October 16: China’s Influence and Information Campaign
Wednesday, October 16, 2019 from 4:30 PM – 6:00 PM at the Global Taiwan Institute
Over the past six years, under the rule of Xi Jinping, China has radically overhauled and expanded its strategy to wield influence within other states’ domestic politics and societies. This strategy is most apparent in Asia-Pacific states near China, although it is also increasingly evident in North America, Europe, Australia, and New Zealand. This influence and information campaign is designed partly to bolster China’s power but also partly to undermine the space for rights and democracy in other states, and to potentially support pro-China authoritarian leaders. The campaign has had, and could have, a substantially negative impact on rights and democracy generally, and on the freedoms of democratic politicians, media outlets, and other civil society groups in Asian nations specifically. This seminar will explore how China’s influence and information campaign is affecting civil society, politics, and foreign policy in Taiwan and in other states.
Panelists are Dr. Shih-hung Lo from National Chung Cheng University in Taiwan, Isaac Stone Fish from the Asia Society’s Center on U.S.-China Relations, David Shullman from the International Republican Institute, and Russell Hsiao from Global Taiwan Institute. Carnegie Council Senior Fellow Devin T. Stewart will moderate the panel. Join GTI on October 16 for a discussion on China’s influence and information campaign. This panel discussion is co-organized by the Global Taiwan Institute and the Carnegie Council for Ethics in International Affairs and sponsored in part by the Taiwan Foundation for Democracy and the Taipei Economic and Cultural Office – New York.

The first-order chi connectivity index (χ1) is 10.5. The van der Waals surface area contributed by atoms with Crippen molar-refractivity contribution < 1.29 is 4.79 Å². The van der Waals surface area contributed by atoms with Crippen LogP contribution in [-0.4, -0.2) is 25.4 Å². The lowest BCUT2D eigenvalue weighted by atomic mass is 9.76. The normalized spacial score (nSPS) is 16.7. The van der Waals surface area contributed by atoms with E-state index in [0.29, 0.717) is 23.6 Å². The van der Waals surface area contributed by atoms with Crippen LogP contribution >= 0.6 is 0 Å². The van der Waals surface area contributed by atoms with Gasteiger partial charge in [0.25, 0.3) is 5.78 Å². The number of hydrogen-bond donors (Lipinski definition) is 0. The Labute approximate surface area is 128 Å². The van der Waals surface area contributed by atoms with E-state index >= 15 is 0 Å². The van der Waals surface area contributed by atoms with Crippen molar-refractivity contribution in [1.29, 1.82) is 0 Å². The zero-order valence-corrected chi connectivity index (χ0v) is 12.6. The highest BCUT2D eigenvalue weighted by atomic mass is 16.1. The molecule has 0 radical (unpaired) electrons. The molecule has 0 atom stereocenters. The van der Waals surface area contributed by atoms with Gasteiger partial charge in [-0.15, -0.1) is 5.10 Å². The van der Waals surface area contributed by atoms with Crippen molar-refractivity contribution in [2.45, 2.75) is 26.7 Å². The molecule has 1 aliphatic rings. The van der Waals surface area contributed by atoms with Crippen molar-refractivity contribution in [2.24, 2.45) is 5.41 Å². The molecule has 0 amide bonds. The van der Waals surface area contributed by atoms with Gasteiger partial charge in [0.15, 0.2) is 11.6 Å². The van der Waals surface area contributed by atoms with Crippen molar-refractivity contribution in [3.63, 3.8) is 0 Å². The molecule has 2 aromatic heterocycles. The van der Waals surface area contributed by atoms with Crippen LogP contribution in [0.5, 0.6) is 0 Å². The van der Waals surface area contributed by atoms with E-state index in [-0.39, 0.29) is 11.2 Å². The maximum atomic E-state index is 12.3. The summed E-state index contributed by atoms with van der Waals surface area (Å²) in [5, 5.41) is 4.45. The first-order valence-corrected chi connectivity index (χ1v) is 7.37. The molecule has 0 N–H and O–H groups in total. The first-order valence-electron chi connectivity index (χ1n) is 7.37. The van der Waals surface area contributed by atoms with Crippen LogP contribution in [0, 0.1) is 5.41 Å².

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Dr. Shih-hung Lo is a professor at the Department of Communication & Graduate Institute of Telecommunications from National Chung Cheng University in Taiwan. In addition to his appointment at the National Chung Cheng University, he is currently the chairman of Taiwan Media Watch and the chairman of The Campaign for Media Reform in Taiwan. Dr. Lo has published extensively in media such as CommonWealth Magazine, UP Media, and Initium Media, among others. His research interests include critical political economy of communication, media and communication policy, communication theories and Chinese media studies. Dr. Lo received his Ph.D. in Media and Communications from the London School of Economics and Political Science in the UK as well as a B.A. and an M.A. in Journalism from National Chengchi University in Taiwan.
Isaac Stone Fish is a journalist, a Washington Post Global Opinions contributing columnist, and a senior fellow at the Asia Society’s Center on U.S.-China Relations in New York City. He is also a contributor to CBSN, an international affairs analyst for PRI’s The World, a visiting fellow at the German Marshall Fund, and a frequent speaker at events around the United States and the world. Previously he served as Foreign Policy Magazine‘s Asia Editor: he managed coverage of the region, and wrote about the politics, economics, and international affairs of China, Japan, and North Korea. A fluent Mandarin speaker and formerly a Beijing correspondent for Newsweek, Mr. Fish spent seven years living in China prior to joining Foreign Policy. He has traveled widely in the region and in the country, visiting every Chinese province, autonomous region, and municipality. His views on international affairs have been widely quoted, including in MSNBC, ABC, NPR, CBS, CNN, the New York Times, the Washington Post, The Atlantic, Slate, The Guardian, the BBC, the Sydney Morning Herald, Talking Points Memo, and Al-Jazeera, among others; and in Chinese, Japanese, Korean, Taiwanese, and Vietnamese media. Mr. Fish is a graduate of Columbia University, where he studied Chinese literature. He is also a Truman National Security Project fellow, a non-resident senior fellow at the University of Nottingham’s China Policy Institute, and an alumni of the World Economic Forum Global Shaper’s program.